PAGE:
It’s the BBC’s most ambitious education project in 30 years and builds on the pioneering role of the BBC Micro, which helped introduce the nation to computing in the 1980s. It has been made possible only through a ground-breaking partnership between the BBC and 31 organisations, including ARM, Barclays, element14, Lancaster University, and Microsoft.
BBC micro:bits will be delivered nationwide through schools and made available to home-schooled students over the next few weeks, but they will be the students’ devices to own. This allows students to keep their device as they move up through the school, and to continue bringing their ideas to life outside of school and term time.
Some additional BBC micro:bits have been included in the rollout to enable teachers to extend their BBC micro:bit lessons to students in other year groups, giving the BBC micro:bit partnership an even better chance of inspiring an entire generation.
Following the nationwide rollout, the BBC micro:bit hardware and much of the software will be open-sourced, and BBC micro:bits will be available to buy from a range of retailers. Money generated from these commercial sales will be used to further encourage as many people as possible to join the coding revolution. Further details will be announced soon.
Tony Hall, BBC Director-General, said: “This is a very special moment for us, our partners and most importantly for young people across the country. The BBC micro:bit has the potential to be a seminal piece of British innovation, helping this generation to be the coders, programmers and digital pioneers of the future.
“Only the BBC could attempt a project this ambitious, on such a large scale, and I’m thrilled we’ve persuaded so many people to get behind this and make it happen.”
Sinead Rocks, Head of BBC Learning, said: “The BBC micro:bit has seemingly limitless potential, especially when paired with other hardware, and we can’t wait to see what students will do with it. They’ve already come up with all kinds of ideas during testing and at events around the country – some ideas help solve some of life’s daily challenges, some could have business potential, and others are just great fun. Teachers have been quick to embrace it too, which is so important to the success of the project, and they have already made valuable additions to our online resources.”
Jessica Cecil, Controller, Make It Digital said: “BBC micro:bit represents a major milestone in our bid to inspire a new generation of digital innovators. As part of our Make it Digital initiative we want everyone to discover more about the digital world. We’re offering easy-to-use devices like the BBC micro:bit, up to 5000 Make it Digital traineeships across the UK, and shows on the BBC such as Girls Can Code and Calculating Ada, to achieve just that.
“Working with our many partners to create opportunities for children to code, make and to discover, together we aim to build the chances of the next generation.”
The BBC micro:bit is the result of a ground-breaking partnership on an unprecedented scale. The BBC micro:bit’s product partners have led on the software, hardware, design, manufacture and distribution of the device. This includes:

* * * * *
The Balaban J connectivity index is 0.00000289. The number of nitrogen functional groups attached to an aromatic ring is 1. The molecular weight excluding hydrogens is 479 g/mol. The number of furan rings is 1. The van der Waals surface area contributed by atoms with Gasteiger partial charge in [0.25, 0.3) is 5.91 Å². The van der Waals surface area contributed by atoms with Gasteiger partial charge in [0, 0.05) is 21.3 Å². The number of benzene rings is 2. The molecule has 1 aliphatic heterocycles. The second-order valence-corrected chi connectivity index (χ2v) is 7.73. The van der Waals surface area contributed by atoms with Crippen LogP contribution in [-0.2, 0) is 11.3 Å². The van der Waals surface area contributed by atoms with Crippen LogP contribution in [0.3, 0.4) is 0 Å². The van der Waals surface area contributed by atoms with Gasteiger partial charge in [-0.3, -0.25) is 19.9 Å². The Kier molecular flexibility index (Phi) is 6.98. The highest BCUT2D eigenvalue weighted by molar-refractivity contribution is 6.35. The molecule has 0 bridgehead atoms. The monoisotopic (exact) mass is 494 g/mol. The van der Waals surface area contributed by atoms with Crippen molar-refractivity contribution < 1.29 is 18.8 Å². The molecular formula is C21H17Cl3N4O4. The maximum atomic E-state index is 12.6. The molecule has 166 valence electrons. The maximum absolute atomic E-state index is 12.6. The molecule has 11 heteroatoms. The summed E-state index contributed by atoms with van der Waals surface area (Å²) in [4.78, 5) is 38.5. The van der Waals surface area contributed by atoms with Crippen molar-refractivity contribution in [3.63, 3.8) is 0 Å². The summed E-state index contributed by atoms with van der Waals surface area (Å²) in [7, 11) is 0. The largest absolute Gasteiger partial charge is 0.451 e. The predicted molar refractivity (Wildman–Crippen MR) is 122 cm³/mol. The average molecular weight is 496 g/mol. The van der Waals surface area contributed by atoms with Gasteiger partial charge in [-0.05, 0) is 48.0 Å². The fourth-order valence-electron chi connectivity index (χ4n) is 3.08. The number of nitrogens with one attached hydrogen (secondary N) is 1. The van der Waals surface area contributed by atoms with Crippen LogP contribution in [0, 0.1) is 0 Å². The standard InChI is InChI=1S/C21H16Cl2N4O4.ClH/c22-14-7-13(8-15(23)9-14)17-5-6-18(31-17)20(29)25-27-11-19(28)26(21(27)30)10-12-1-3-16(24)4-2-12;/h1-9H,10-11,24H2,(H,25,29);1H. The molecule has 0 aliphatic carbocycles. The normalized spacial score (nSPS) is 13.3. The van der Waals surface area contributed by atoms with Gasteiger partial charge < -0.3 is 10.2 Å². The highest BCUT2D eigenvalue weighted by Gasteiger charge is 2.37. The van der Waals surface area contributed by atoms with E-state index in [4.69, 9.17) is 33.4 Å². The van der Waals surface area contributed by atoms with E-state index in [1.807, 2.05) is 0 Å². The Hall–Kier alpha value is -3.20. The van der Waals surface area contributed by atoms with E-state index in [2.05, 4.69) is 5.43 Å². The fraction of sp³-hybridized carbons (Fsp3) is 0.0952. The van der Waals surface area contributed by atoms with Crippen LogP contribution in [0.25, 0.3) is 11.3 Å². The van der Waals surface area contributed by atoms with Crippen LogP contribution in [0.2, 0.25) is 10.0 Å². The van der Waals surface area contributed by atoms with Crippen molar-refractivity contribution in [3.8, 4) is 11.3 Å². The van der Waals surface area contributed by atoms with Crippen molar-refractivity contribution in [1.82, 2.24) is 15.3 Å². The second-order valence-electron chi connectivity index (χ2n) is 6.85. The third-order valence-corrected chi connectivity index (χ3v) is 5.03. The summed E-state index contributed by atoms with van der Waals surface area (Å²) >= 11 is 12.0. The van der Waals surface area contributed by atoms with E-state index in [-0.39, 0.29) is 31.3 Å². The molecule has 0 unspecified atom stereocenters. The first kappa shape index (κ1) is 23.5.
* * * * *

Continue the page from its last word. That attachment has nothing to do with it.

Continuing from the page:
ARM: The BBC micro:bit was created using the ARM® mbed™ hardware and software development kits and compiler services. The project builds on the organisations’ collaboration on the original 1981 BBC Micro computer.
Barclays: Supporting the distribution and manufacture of the BBC micro:bit by incorporating it into their digital education programmes
BBC: The BBC micro:bit project has been conceived and convened by the BBC, bringing together partners to deliver a digital literacy project on an unprecedented scale.
element14: element14 manufacturers the BBC micro:bit and has worked closely with all partners in areas such as component selection, cost optimisation and design for manufacture. In addition, element14 has leveraged its manufacturing, logistics and packaging capabilities to safely deliver the first 1 million units into the UK.
Lancaster University: Designed and developed the BBC micro:bit runtime; the essential core code that makes the BBC micro:bit do all the amazing things it does. The University will continue to support the micro:bit community as it grows.
Microsoft: Developed the BBC micro:bit website (www.microbit.co.uk) to host code editors for all one million micro:bits and has also supplied two coding languages.
Nordic Semiconductor: Supplied the ultra low power Bluetooth® chip that integrates the micro:bit’s computer brain, and allows the micro:bit to both wirelessly communicate with other micro:bits, and sync to or be updated from smartphones, tablets, and computers via Bluetooth.
NXP Semiconductor: Provided the micro-controller that manages the BBC micro:bit’s USB connection, the accelerometer and magnetometer that enable the micro:bit to react to motion and the direction it’s facing.
Samsung: Developed the Android app for the BBC micro:bit.
Technology Will Save Us: A London-based start-up that designs ‘Do It Yourself’ tech kits that spark the creative imagination of young people. Tech Will Save Us led the BBC micro:bit design, producing the distinctive look & feel that encourages kids to get hands-on with technology.